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Although Black people were much more likely to lose a small business at the start of the pandemic, since that time Black business ownership in New Jersey has surged 25%, compared to 4% for the rest of the population, the New Jersey Economic Development Authority said this week.

According to NJEDA Chief Economist Richard Kasmin, the increase in entrepreneurship after the COVID-19 economic shock is evidenced by applications to start new businesses. The pace of “high-propensity” business applications filed in New Jersey has increased from a rate of about 3,000 per month before the pandemic to near 4,000 now – a 30% overall increase. High-propensity applications are businesses most likely to be incorporated and create jobs, as opposed to unincorporated sole proprietorships.

The evidence suggests that in New Jersey a growing number of these new entrepreneurs are Black, Kasmin said. To estimate small business ownership by race, NJEDA used the U.S. Census Bureau’s Current Population Survey (CPS) microdata on whether individuals reported being salaried or self-employed. Only those who said self-employment was their primary income source were included.

Almost 40% of the 20,800 reported increase in self-employment between 2019 and 2021 were Black residents, Kasmin pointed out Monday in his Economist’s Corner blog. “Given Black residents account for approximately 20% of New Jersey’s labor force, the 40% share of self-employment shows Black residents are taking up a surprisingly large share of recent new business creation.”

Kasmin said pandemic-related job losses combined with abundant opportunities to innovate have encouraged many people to start their own businesses. “For the economy, entrepreneurship drives the evolution necessary to keep an economy growing. For individuals, entrepreneurship and the value created therein generate economic opportunities and wealth.”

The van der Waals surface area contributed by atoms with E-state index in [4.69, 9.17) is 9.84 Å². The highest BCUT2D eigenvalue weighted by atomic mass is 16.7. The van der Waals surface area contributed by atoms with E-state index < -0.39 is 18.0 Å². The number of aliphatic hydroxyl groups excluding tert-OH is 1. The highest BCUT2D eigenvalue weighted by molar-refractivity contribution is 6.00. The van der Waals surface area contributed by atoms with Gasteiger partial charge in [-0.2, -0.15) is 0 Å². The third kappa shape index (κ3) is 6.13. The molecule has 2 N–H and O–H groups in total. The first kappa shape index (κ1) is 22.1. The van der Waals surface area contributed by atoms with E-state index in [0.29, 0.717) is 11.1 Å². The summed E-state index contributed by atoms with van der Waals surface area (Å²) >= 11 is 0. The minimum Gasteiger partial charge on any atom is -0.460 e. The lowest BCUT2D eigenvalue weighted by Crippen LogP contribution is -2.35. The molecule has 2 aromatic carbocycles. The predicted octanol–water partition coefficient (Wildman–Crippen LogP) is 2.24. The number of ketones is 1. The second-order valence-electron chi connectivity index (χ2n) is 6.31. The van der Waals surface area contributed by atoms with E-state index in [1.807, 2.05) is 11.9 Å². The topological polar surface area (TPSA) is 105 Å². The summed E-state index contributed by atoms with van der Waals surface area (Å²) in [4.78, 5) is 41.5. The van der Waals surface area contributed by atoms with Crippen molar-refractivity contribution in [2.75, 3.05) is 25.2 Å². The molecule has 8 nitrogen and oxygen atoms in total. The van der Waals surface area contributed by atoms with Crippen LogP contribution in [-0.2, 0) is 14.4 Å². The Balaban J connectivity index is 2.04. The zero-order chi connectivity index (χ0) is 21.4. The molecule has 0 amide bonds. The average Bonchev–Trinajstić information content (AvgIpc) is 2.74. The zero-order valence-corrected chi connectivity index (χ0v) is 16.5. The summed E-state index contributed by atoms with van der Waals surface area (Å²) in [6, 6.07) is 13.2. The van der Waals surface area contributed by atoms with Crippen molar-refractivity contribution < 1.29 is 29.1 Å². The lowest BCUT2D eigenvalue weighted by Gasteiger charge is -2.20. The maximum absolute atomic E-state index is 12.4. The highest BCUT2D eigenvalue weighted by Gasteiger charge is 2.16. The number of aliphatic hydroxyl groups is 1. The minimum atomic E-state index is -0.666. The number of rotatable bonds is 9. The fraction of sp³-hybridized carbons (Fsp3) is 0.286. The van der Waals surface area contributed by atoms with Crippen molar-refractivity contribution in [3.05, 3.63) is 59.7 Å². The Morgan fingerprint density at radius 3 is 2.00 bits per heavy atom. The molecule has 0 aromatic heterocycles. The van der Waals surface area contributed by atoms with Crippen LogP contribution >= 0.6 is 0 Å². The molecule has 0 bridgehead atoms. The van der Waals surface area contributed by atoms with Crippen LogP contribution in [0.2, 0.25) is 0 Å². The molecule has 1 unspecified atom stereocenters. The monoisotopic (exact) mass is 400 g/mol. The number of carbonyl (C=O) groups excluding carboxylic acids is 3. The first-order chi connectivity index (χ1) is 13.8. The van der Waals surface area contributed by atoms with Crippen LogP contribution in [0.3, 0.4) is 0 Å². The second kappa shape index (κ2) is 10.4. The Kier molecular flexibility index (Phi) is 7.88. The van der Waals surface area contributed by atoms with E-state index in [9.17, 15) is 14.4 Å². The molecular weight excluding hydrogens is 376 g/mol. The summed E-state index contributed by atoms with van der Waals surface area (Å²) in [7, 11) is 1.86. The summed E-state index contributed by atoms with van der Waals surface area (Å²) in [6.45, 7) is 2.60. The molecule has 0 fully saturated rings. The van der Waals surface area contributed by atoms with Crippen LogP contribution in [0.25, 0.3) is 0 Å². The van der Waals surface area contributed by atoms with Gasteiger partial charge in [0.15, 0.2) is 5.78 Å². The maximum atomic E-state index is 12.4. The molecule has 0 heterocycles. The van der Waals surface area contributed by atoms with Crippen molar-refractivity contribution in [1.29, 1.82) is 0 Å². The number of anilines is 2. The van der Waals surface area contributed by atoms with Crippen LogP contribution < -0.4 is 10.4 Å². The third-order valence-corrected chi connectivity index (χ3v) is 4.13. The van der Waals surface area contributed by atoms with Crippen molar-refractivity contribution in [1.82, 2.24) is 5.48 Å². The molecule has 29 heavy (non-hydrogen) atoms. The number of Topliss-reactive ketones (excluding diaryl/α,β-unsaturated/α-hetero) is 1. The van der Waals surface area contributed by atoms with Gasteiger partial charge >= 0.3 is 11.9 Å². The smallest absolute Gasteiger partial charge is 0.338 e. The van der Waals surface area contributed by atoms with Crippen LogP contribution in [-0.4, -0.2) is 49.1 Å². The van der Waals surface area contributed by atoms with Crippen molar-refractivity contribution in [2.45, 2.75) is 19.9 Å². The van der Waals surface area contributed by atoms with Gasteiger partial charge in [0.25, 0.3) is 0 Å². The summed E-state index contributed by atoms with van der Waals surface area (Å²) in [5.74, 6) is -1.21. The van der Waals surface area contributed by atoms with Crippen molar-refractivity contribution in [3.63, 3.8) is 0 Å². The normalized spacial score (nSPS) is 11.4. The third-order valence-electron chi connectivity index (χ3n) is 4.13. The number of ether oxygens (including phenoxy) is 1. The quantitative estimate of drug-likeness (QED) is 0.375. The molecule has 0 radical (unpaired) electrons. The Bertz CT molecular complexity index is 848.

While the growth in entrepreneurship in the Black community is a welcome sign, Black business owners need outside sources of financial capital to invest in and grow their ventures to achieve long-term results, Kasmin said.

“Unfortunately, access to credit is where the Black community has had one of its biggest challenges with entrepreneurship and business cultivation,” Kasmin said. “The New Jersey Economic Development Authority (NJEDA) has been working with the Federal Reserve to understand gaps in credit access for minority small business owners.

“As part of this work, we will be meeting with credit organizations, such as community banks and community development financial institutions (CDFIs), to better understand how they approach business with minority small business owners and see where gaps in credit access might be closed,” Kasmin said. “Moreover, in an effort to close some of these gaps, the NJEDA provides credit and grants to small businesses that might not be able to secure traditional bank financing.”

NJEDA’s small business products include improvement grants, lease assistance, direct loans and loan guarantees and participations, as well as direct loans to other credit providers such as CDFIs to help lever credit products. The NJEDA also partners with the African American Chamber of Commerce of New Jersey to offer a Small Business Bonding Readiness Assistance Program to help businesses position themselves to bid on government contracts.

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